Unwelcome Pool Guests

An image of pool water

There's nothing quite as good as jumping into your home pool on a hot summer's day for a refreshing swim... until you realise there are some unwelcome guests joining you! Water Boatmen and Backswimmers are common visitors to home swimming pools in the summer months, and an indication that all is not quite well with your pool chemistry.

They are both true bugs, having wings, which means they can fly between pools to find a new home if required, and both can swim and happily live in treated water – which is why they are a problem in the pool. One of them is more of a problem than the other though.

An image of a Water Boatman

Water Boatmen

Water Boatmen are generally harmless bugs who move about in the water by beating their large paddle-like forelegs. Small - around 12mm fully developed - and brown-ish in colour Water Boatmen swim with their backs facing up and are actually quite good at cleaning up the detritus in your pool. Waterboatmen are omnivorous, meaning they’ll happily eat algae, vegetation and other aquatic species such as mosquito larva, aquatic invertebrates or even small tadpoles. They can live at the edges, on the surface or even at the deepest part of your pool & usually are found where the food sources are. Unfortunately, while generally harmless and unlikely to bite a human, they are an indicator of a pool that is in need of some cleaning and water treatment; the Waterboatmen wouldn’t be there unless there was a food source.

Like Cicadas, Water Boatmen make a sound to attract a mate by rubbing an appendage on a ribbed portion of their abdomen which produces a shrill chirping sound. You may here them in your pool at night.

Backswimmers

Backswimmers on the other hand are less appealing. A little bigger than a Water Boatman - generally around 16-20mm in size - Backswimmers can be identified by the way they swim – on their backs. Their legs face upwards as they scull through the water with their large forelegs.

They have a specially adapted appendage called a rostrum which is a bit like a mouth and nose at the same time. Similar to the one on a mosquito, it is used to inject saliva containing special enzymes into its prey before eating it. Unfortunately, they can use the same appendage to deliver a painful stinging bite to exposed skin and will bite if handled.An image of a backswimmer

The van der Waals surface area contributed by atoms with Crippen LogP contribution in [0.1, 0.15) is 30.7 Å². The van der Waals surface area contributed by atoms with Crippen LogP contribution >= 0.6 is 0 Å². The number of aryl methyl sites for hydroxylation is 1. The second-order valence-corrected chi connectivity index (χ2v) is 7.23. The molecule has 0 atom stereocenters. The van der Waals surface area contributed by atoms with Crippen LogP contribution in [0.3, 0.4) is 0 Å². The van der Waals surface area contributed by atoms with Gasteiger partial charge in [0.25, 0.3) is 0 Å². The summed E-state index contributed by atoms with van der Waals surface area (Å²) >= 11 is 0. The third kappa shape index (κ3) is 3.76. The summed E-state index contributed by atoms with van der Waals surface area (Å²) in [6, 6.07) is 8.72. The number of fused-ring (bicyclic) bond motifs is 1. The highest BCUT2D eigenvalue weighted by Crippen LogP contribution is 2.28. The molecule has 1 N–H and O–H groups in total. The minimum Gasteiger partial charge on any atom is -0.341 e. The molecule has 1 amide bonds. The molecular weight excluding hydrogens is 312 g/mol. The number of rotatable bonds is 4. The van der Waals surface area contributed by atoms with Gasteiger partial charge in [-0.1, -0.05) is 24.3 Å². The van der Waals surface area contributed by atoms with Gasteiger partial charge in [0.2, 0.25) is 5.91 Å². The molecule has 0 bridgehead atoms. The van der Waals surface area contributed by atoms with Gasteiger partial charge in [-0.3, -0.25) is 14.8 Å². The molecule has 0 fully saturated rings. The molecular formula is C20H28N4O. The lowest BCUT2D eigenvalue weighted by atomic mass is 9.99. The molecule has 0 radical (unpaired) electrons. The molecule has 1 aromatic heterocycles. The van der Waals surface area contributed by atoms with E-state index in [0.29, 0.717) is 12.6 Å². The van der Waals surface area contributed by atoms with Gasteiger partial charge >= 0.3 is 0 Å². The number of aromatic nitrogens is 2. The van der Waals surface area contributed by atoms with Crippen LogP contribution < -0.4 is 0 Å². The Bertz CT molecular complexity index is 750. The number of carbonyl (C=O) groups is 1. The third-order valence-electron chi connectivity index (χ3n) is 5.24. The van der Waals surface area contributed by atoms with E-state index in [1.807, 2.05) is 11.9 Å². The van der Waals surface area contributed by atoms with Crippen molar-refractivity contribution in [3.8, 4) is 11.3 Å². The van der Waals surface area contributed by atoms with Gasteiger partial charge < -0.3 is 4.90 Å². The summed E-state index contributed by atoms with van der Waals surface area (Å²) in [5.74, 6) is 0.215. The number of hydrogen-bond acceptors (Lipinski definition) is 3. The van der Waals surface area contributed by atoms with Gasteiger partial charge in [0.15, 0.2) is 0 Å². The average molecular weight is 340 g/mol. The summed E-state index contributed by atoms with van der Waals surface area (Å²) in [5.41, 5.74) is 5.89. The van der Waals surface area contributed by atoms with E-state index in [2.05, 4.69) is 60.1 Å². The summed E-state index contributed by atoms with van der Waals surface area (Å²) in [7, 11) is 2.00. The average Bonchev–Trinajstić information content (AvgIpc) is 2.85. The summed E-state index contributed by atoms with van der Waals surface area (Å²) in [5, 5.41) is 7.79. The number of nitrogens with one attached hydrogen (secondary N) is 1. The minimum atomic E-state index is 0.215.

Backswimmers can eat almost anything in the pool, but prefer to eat other invertebrates, like our little mate the Water Boatman, mosquito larvae, tadpoles and even small fish or frogs. They are good flyers, so at night they will fly about looking for another body of water. Unfortunately, your pool with its beautiful underwater lights, looks just like a moonlit pond or billabong, so the Backswimmers land there looking for a feed. The good news about Backswimmers is; because they are predatory, they will move off on their own if there is no food available. If you clean your pool and remove the food sources, the Backswimmers will move off as well.

Removing bugs from your pool

Treating your pool for both Backswimmers and Water Boatmen is relatively easy. The Water Boatmen usually appear because there is algae in the pool. Keep the chlorine levels in your pool sufficiently high to break down the algae and add a specialist algicide if needed. No algae equals no food, and no food equals no bugs!

At the first sign of algae, shock dose your pool with chlorine. Then scrub the walls and floor of the pool with your pool brush and turn the filter pump onto its highest setting until the water starts to clear and the chlorine returns to normal levels. A good daily maintenance regime is needed to break the cycle that causes these algae outbreaks; a few minutes skimming the pool to remove any material that has blown or fallen into the pool might be needed and a quick check of the skimmer basket. Also check to see that there is adequate flow through the filter to fully remove the algae from the water.

The addition of a biocide to the pool may be considered if you have large numbers of aquatic invertebrates in your pool, but it is best to check with your pool technician or local pool shop first to ensure you are using the right product.

Thanks to CSIRO and Melbourne Water for the source material used in this article. Melbourne Water produce a great guide to Australian Water Bugs which is free to download here.

 

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